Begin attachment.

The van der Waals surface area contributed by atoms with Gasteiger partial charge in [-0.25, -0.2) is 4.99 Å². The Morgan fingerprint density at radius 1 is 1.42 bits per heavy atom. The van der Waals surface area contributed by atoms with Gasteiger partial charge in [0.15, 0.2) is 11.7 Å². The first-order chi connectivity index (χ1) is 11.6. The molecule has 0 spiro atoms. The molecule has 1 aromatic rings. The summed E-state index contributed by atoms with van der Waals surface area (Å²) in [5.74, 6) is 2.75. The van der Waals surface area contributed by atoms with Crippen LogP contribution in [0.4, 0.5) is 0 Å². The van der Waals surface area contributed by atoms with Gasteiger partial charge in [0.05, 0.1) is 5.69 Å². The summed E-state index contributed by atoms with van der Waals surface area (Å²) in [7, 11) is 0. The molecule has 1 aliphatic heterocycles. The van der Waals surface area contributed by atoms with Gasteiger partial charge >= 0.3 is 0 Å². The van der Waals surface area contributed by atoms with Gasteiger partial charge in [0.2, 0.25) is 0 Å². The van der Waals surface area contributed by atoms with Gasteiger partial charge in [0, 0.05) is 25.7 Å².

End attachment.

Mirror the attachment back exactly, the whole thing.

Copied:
The van der Waals surface area contributed by atoms with Gasteiger partial charge in [-0.25, -0.2) is 4.99 Å². The Morgan fingerprint density at radius 1 is 1.42 bits per heavy atom. The van der Waals surface area contributed by atoms with Gasteiger partial charge in [0.15, 0.2) is 11.7 Å². The first-order chi connectivity index (χ1) is 11.6. The molecule has 0 spiro atoms. The molecule has 1 aromatic rings. The summed E-state index contributed by atoms with van der Waals surface area (Å²) in [5.74, 6) is 2.75. The van der Waals surface area contributed by atoms with Crippen LogP contribution in [0.4, 0.5) is 0 Å². The van der Waals surface area contributed by atoms with Gasteiger partial charge in [0.05, 0.1) is 5.69 Å². The summed E-state index contributed by atoms with van der Waals surface area (Å²) in [7, 11) is 0. The molecule has 1 aliphatic heterocycles. The van der Waals surface area contributed by atoms with Gasteiger partial charge >= 0.3 is 0 Å². The van der Waals surface area contributed by atoms with Gasteiger partial charge in [0.2, 0.25) is 0 Å². The van der Waals surface area contributed by atoms with Gasteiger partial charge in [0, 0.05) is 25.7 Å².